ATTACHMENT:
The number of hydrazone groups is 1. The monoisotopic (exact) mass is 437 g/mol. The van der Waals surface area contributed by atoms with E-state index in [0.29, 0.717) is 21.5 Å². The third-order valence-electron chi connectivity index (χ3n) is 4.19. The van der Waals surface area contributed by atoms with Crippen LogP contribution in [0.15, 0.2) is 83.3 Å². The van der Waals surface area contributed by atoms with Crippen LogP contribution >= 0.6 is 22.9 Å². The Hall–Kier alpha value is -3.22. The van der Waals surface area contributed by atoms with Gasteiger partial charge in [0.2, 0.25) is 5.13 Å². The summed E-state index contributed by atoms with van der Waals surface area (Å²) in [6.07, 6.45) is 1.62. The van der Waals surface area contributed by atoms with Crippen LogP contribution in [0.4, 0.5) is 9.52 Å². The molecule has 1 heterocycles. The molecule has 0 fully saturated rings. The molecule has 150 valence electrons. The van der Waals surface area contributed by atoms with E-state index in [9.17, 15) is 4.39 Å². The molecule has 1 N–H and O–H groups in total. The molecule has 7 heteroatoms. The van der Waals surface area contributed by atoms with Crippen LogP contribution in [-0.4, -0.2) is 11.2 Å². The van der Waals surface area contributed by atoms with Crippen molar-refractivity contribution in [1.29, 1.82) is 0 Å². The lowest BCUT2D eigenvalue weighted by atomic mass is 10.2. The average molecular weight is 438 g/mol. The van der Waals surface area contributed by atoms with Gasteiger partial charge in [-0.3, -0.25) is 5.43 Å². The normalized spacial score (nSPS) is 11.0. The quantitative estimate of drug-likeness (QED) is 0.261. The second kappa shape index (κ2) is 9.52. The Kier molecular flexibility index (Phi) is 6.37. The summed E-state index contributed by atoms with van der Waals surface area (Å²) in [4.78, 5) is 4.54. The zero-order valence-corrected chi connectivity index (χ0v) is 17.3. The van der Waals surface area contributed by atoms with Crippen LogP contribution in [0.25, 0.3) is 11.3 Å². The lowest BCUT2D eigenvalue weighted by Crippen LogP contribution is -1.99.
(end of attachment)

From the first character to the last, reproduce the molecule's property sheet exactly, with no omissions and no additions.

The number of hydrazone groups is 1. The monoisotopic (exact) mass is 437 g/mol. The van der Waals surface area contributed by atoms with E-state index in [0.29, 0.717) is 21.5 Å². The third-order valence-electron chi connectivity index (χ3n) is 4.19. The van der Waals surface area contributed by atoms with Crippen LogP contribution in [0.15, 0.2) is 83.3 Å². The van der Waals surface area contributed by atoms with Crippen LogP contribution >= 0.6 is 22.9 Å². The Hall–Kier alpha value is -3.22. The van der Waals surface area contributed by atoms with Gasteiger partial charge in [0.2, 0.25) is 5.13 Å². The summed E-state index contributed by atoms with van der Waals surface area (Å²) in [6.07, 6.45) is 1.62. The van der Waals surface area contributed by atoms with Crippen LogP contribution in [0.4, 0.5) is 9.52 Å². The molecule has 1 heterocycles. The molecule has 0 fully saturated rings. The molecule has 150 valence electrons. The van der Waals surface area contributed by atoms with E-state index in [9.17, 15) is 4.39 Å². The molecule has 1 N–H and O–H groups in total. The molecule has 7 heteroatoms. The van der Waals surface area contributed by atoms with Crippen LogP contribution in [-0.4, -0.2) is 11.2 Å². The van der Waals surface area contributed by atoms with Crippen molar-refractivity contribution in [1.29, 1.82) is 0 Å². The lowest BCUT2D eigenvalue weighted by atomic mass is 10.2. The average molecular weight is 438 g/mol. The van der Waals surface area contributed by atoms with Gasteiger partial charge in [-0.3, -0.25) is 5.43 Å². The normalized spacial score (nSPS) is 11.0. The quantitative estimate of drug-likeness (QED) is 0.261. The second kappa shape index (κ2) is 9.52. The Kier molecular flexibility index (Phi) is 6.37. The summed E-state index contributed by atoms with van der Waals surface area (Å²) in [4.78, 5) is 4.54. The zero-order valence-corrected chi connectivity index (χ0v) is 17.3. The van der Waals surface area contributed by atoms with Crippen LogP contribution in [0.25, 0.3) is 11.3 Å². The lowest BCUT2D eigenvalue weighted by Crippen LogP contribution is -1.99.